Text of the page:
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Adapted from Cameron 20091.

Ask the patient to remove enough clothing to allow full inspection of the back and legs.

With the patient standing

  • Inspect the spine for any developmental or traumatic deformities. Assess the lumbar lordosis; loss of curvature may indicate ankylosing spondylitis. Look for any muscle wasting (buttock, thigh, calf). Check for any discrepancy in leg length by comparing the levels of the iliac crests.
  • Movement: Ask the patient to extend the spine, flex forward and then flex laterally by sliding their palm down their outer thigh. Most patients with non-specific back pain will be slightly stiff in extension, have pain on flexion, and asymmetric limitation and pain on lateral flexion.

With the patient lying supine

  1. Rule out other joint involvement: check the hip joints for range of movement and pain. Perform stress test on sacro-iliac joints (e.g. FABER test), especially in young patients.

    The FABER test

    The Flexion, Abduction, and External Rotation (FABER) test is used to detect hip or sacro-iliac joint problems. The patient lies in a supine position, and the foot is placed on the opposite knee; in this position groin pain indicates a hip problem rather than a spinal problem. The doctor then presses on the flexed knee and on the opposite anterior superior iliac crest; pain in the sacroiliac area indicates a problem with sacroiliac joints (Figure 1).

    Figure 1: FABER test from Bernstein R and Cozen H 20072

  2. Test the nerve roots: Straight leg raise test. This stretches nerve roots L4, L5 and S1. Pick the leg up by the ankle. While keeping the knee fully extended, lift the leg up towards ninety degrees or beyond (Figure 2). If the patient has significant nerve root entrapment shooting leg pain will be reproduced before you get much beyond thirty degrees of elevation. Back pain produced by straight leg raising is common and does not always indicate nerve root involvement.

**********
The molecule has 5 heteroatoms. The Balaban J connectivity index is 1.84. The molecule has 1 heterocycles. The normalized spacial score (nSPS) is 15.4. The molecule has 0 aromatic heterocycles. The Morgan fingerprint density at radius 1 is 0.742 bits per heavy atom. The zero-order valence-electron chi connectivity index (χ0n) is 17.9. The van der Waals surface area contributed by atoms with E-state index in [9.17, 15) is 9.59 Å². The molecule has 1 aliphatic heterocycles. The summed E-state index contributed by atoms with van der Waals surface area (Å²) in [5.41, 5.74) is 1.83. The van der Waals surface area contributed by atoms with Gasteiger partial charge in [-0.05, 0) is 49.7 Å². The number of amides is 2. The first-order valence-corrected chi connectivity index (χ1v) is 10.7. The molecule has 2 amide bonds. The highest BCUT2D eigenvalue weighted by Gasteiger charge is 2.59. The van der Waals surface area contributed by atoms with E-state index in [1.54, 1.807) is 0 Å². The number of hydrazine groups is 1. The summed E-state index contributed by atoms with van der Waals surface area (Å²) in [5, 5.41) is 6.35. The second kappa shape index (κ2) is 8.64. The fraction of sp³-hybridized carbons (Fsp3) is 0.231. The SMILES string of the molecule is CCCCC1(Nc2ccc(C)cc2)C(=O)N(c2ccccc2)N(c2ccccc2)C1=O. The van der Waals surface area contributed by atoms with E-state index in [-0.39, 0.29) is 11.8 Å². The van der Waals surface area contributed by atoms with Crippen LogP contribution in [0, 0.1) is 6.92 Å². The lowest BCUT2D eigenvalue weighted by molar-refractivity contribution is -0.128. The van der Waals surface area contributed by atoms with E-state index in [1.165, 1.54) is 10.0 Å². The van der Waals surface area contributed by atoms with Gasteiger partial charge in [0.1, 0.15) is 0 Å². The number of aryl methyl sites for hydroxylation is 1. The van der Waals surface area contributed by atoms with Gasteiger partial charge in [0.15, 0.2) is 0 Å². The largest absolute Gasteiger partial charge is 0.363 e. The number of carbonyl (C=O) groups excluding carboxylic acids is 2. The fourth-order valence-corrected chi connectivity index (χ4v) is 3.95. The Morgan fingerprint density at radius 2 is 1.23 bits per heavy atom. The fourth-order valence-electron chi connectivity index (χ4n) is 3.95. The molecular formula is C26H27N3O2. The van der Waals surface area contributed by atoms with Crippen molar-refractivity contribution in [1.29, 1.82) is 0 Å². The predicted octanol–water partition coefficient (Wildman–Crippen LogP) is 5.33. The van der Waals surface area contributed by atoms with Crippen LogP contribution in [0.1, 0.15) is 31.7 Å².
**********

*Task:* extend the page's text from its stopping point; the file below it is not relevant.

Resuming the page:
Figure 2: Straight leg raise test
  3. Assess muscle power
    Muscle group Nerve root
    Resisted flexion of hip
    L2 and L3
    Resisted knee flexion
    Resisted dorsiflexion of the ankle
    Resisted extension of the big toe
    Resisted eversion of the foot or resisted plantar flexion of the ankle
  4. Check the reflexes
    Nerve root
    Knee jerk
    L3 and L4
    Ankle jerk
    L5 and S1
    Plantar reflex Up-going toes in adults may indicate upper motor neurone abnormalities such as myelopathy or demyelinating disease, rather than common low back problem.
  5. Check for skin sensory loss
    Disk L3–L4 L4–L5 L5–S1
    Nerve root L4 L5 S1
    Sensory loss signature zone Medial malleolus

    Foot L4
    Dorsal third
    metatarsophalangeal joint
    Foot L5
    Lateral heel

    Foot S1

With the patient lying prone

  • Femoral nerve stretch test (nerve roots L2, L3 and L4): With the patient lying prone, flex the knee towards ninety degrees (Figure 3). Burning discomfort in the groin or anterior thigh will occur if there is femoral nerve involvement.
    Femoral nerve
    Figure 3: Femoral nerve stretch test
  • Palpate the spine for tenderness and for muscle spasm

With the patient on their side

In patients who describe loss of sphincter control, or with serious or progressive neurological findings, test for impaired sensation in the saddle area (checking pin-prick sensation around the anus) and assess anal sphincter tone by digital examination while the patient tries to “squeeze” your examining finger.


  1. Cameron G. The assessment of lower back pain in primary care or family practice. Available from: (accessed April 2009).
  2. Bernstein R, Cozen H. Evaluation of back pain in children and adolescents. AAFP 2007;76(11):1669-76.